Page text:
Blog #13: Back in Tyria

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After taking a considerable break from games (by my standards) I decided to continue the adventures of my engineer in Guild Wars 2. The hype around Heart of Thorns is real, man. The game is getting the thing that’s been the biggest turn-off to people coming from other MMOs: the raids (except maybe also the lack of a holy trinity role distribution). I’m not a big MMO guy so I have never gone on a raid in any game before, but it sure sounds like great fun. It’s cool that ArenaNet seems committed to providing max level players with more stuff to do, though I’m still not sure how that is supposed to work without raising the level cap. I get that raising the level cap would be the “lame” and uninnovative thing to do, essentially just invalidating all the gear that players have worked so hard to acquire. 

Instead of more levels, they talk about this “Mastery” system, which I still haven’t wrapped my head around. From what I understand, it’s unlocking new modes of traversing the world? Basically you do some tasks to earn mastery points and you unlock new areas to go to with the new content, right? Isn’t that basically the same as raising the level cap? It sounds like simply replacing a minimum level restriction for an area with a requirement for a thing you unlock at max level with a different name.

This insistence of ArenaNet of being different is both a strength and an irritant for me. I think they’ve got THE best business model in the genre. The decision to make core GW2 free is yet another sign of that. What’s weird is how much effort ArenaNet’s PR department puts into the message that GW2 is a completely new kind of MMO, which it really isn’t. It’s still pretty much the same as most other MMO’s. It’s the most accessible, enjoyable one I’ve tried yet (I’ve tried WoW, SW: ToR, Neverwinter, ESO before) and that’s great. I’ve embraced the treadmill gameplay systems and that’s how I get the most out of it. GW2 doesn’t need to claim to be more than it is. I’m not necessarily advocating raising the level cap, but it is the logical thing to do. The players have gotten through 80 levels, so it’s weird that suddenly leveling and experience is a concept that is frowned upon.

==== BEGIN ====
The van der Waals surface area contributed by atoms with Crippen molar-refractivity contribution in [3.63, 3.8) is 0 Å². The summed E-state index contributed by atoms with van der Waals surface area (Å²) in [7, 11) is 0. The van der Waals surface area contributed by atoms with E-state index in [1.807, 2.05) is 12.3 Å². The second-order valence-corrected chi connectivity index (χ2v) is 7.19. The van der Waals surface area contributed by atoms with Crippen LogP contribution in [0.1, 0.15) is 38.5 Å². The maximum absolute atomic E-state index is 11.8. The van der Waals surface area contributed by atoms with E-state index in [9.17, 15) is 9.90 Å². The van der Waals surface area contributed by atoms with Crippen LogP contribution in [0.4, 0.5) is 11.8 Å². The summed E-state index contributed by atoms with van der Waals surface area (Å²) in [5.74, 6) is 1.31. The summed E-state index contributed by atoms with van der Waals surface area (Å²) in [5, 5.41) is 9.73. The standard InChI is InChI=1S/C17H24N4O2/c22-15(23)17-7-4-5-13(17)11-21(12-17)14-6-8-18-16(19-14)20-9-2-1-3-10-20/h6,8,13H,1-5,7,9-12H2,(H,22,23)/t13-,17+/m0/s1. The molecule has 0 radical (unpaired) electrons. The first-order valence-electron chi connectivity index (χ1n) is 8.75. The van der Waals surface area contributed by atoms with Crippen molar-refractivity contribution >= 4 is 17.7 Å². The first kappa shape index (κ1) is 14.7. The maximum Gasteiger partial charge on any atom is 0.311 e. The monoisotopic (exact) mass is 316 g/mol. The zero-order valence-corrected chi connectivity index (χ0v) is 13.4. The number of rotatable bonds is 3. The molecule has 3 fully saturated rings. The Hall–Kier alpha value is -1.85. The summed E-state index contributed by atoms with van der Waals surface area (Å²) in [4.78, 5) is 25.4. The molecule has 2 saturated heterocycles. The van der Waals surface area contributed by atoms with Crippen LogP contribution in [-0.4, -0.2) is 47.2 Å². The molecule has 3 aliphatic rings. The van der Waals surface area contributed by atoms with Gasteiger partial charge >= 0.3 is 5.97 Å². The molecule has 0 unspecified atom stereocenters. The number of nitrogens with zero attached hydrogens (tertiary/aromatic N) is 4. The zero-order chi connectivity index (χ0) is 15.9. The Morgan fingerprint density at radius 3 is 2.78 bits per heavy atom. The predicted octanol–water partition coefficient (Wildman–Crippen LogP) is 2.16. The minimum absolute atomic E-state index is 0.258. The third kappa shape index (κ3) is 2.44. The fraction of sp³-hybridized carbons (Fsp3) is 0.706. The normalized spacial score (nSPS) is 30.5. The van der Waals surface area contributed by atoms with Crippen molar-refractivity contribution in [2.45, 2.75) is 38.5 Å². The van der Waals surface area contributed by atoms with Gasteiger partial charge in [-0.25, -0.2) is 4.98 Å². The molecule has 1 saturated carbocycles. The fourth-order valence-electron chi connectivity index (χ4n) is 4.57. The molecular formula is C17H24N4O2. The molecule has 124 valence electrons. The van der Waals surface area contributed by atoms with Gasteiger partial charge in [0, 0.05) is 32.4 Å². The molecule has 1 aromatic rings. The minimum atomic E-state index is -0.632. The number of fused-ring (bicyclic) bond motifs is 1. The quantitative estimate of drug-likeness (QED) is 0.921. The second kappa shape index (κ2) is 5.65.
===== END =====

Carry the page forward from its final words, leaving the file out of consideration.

It would’ve made more sense if GW2 was a game without character leveling, for example, but it isn’t. It’s still very much a traditional, although beautifully refined MMO. Anyways, Heart of Thorns isn’t even out yet, and I’m already doubtful. We’ll see.

Apart from that, I’ve been casually playing my engineer, currently at level 38. Instead of trying to level, I decided to explore the crafting system. I’m a huntsman, and farming materials gives me good reason to go out there and explore new areas. I’ve done 100% completion in Queensdale and Kessex Hills, explored the starting area in the Shiverpeak Mountains and checked out the starting area of the Charr in Ascalon. I’m taking my sweet time with the game, but that’s what’s so great about having no subscription fees to pay. It’s about the journey, and so on. It’s wonderful how many goals you as the player can set yourself, be it making money through crafting, simple exploration, world completion or achievement hunting (which is another interesting aspect that I’ve not delved into yet). I’m eligible to go dungeoning, but I’m saving that for when I get my friends into the game, now that it’s free.

One thing that was the biggest draw for me when playing WoW was the story and lore. It’s probably the thing that made WoW such a success to begin with. I had been obsessed with Warcraft 3 back in high-school, and gotten really invested in the world. It’s so colorful, the characters and their stories so interesting. Most of all, I was in love with the Night Elf race. The idea of a huge forest far away from other civilization where a mysterious Elven nation resided just gets the imagination going. Then actually getting to be a Night Elf myself wandering amidst these enormous trees myself was nerdgasmic.

In GW2, I don’t have that investment into the lore and world, but Tyria has its own flavor, and the environmental design in the game is fantastic, almost ridiculously so. So I’ve been delving into that aspect some more, reading up on lore and especially watching YouTuber “WoodenPotatoes” and his lore series that is aimed at people like me. I gotta say, I’m actually interested in the lore and background, and hopefully it lets me look at Tyria with more appreciation.

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